Dila: One day, I stepped in front of a mirror, looked at it, and told myself: what goes together with this face? What, what… Many names came into my mind. Then, I had a friend, we were talking, and they told me  “Tell me how you really feel when you look at your face and let’s find a name according to it.” I said that “I see a really heartfelt, warm sincerity.’’ It looks like I am speaking highly of myself now, but anyway! Then I learned that Dila means a heartfelt sincerity and chose the name Dila for myself.

Eda: When I was around 8-9 years old, there was a grocery store on the ground floor of the apartment where we used to live and its owners were our neighbours. They had a daughter and her name was Eda. I used to play games with her. I had only the name on my identity card then, but it was like I would identify myself with her. I would run to respond when someone called her. My name comes from those times. (Eda: Coquetry, Coyness)

“I wanted my name to be Hayat (Life) because I chose to hold on to life.”

Efruz: The meaning of Efruz, which is a Persian name, is glamorous light; it also means igniting, emblazing. I define myself as a Middle Eastern woman and I have never felt ashamed of having been born in this part of the world. On the contrary, it is an honour for me to having been born here and therefore, I wanted my name to belong to this region. I started to look at Kurdish, Persian, Arabic, Syriac, Armenian, and Romaic name dictionaries. I was looking at them with one of my friends. Then I came across Efruz. I fell in love with its phonetics; its meaning was splashy! Then I said yes, I am Efruz! I also quite like the fact that the name originates from Persian which has existed since ancient times and so, I chose the name Efruz.

Eva: My friends suggested this name to me during my 18th birthday. Eva is the Latin version of Havva. Havva is the first woman ever created; they told me  “you created yourself” and suggested it with this motivation. We can say that Eva was found during funny chit chat. However, my name is associated with a vampy image and I face prejudices most of the time because it is generally considered as outside of the norm. In such a society which loves standardized types and excludes minorities, these names can, unfortunately, make life a little harder for us.

Hayat: While I was deciding my name, I especially didn’t want to choose one of the widely known names, because names such as Ayşe or Fatma are so traditional and have a meaning corresponding to a certain female image. In other words, there is an image coming right to your mind when you say that name; so, I didn’t want something like that. I wished for a name which does not correspond to anything and which I will fulfil. In addition, considering the difficulties that I had at the beginning of my process of coming out, I can say that it is a fight to hold on to life. I was in the middle of the point where I could continue to my transition or end my life. It was a period in which I had intentions, attempts to commit suicide. But I chose to hold on to life despite all the difficulties, so I wanted my name to be Hayat. (Hayat: Life)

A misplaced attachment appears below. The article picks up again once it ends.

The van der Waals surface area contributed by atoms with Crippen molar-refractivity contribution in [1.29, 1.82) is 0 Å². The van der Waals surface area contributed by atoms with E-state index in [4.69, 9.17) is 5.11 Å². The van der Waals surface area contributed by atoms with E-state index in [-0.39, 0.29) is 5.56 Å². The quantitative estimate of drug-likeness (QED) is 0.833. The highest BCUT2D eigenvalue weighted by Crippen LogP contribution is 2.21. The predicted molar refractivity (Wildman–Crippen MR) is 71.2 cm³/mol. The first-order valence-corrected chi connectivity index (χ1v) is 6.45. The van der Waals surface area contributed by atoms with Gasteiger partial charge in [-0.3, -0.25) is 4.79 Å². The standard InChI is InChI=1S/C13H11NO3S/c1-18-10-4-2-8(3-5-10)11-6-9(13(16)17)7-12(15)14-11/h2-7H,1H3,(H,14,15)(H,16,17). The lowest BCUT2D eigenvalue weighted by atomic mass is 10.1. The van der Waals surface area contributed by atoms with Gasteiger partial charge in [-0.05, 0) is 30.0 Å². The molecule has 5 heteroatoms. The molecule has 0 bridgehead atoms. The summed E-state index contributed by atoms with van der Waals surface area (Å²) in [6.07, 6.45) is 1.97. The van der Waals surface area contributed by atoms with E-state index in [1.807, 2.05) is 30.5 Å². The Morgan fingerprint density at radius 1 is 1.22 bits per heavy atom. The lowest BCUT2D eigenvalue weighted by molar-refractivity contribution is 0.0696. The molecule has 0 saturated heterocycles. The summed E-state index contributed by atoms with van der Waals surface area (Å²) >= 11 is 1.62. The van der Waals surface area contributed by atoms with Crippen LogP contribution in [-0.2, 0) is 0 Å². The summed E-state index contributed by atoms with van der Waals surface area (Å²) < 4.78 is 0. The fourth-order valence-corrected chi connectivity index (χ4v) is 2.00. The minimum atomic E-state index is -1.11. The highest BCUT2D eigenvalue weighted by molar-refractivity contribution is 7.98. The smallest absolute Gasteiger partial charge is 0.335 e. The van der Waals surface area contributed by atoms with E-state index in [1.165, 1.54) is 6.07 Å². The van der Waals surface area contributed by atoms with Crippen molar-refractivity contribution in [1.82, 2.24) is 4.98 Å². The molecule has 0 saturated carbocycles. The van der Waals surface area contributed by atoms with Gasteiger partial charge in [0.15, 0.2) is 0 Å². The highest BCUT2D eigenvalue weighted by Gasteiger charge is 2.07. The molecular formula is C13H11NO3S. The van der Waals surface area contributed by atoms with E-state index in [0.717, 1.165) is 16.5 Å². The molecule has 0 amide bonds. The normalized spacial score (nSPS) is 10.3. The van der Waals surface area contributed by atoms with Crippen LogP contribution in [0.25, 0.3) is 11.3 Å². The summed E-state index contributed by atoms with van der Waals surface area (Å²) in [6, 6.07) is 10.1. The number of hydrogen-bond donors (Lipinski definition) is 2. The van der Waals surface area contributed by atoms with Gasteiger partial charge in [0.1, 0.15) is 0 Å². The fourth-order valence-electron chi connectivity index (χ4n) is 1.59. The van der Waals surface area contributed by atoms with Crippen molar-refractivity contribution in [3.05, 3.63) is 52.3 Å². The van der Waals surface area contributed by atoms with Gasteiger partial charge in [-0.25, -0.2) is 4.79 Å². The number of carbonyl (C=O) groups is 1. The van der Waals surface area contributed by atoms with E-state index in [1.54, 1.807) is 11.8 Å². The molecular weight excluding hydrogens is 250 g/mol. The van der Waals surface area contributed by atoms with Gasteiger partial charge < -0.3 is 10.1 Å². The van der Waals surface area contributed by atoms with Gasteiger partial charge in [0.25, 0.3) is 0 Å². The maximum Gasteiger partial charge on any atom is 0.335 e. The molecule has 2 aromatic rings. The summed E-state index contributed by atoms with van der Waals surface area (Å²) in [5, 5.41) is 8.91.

Janset: I guess it has been three and a half years since the time I chose my name. At first, it was hard to choose a name, start to use it, and make people around me get used to it. Janset is a name that is really valuable for and belongs to the Circassian language, culture, and history. It means sunrise. Before telling you about how I chose my name, I want to mention a couple of things. When I came out as being a trans person, which part of my body I needed surgery for was one of the first things that I had faced. The name problem was a crisis following right after it. I was not known in the activist community and the sooner I chose a name and started using it, the easier it would be for people to get used it. But I waited even so. It was really hard to change the name which is a reminder of my deceased mother who gave that name to me. Also, I had spent the first 27 years of my life with that name. There were a couple of people who want to be a mother to me and therefore to choose a name for me, which is a tradition for trans people. It is a tradition in the history and culture of trans women from Turkey. I was distant, but also so close to that system. At first, I couldn’t capitalize on it. Both my character and my sociocultural background were not suitable for it. All these are different sides of it though, but they are the factors that affected me while choosing my name. My father is Zaza, my mother’s father is Turkmen and mother is an Iranian. So, I don’t have any relation to being a Circassian. When I was born, my mother named me with a name that she created by combining a part of her name with a part of my father’s name. When I decided to choose my own name, I wanted it to be a name which can tell all of  my story and character through its meaning and keep the part from my mother alive. Then, the actress Janset whom I really like came to my mind. I searched for the name and when I read the meaning: I said my name is Janset.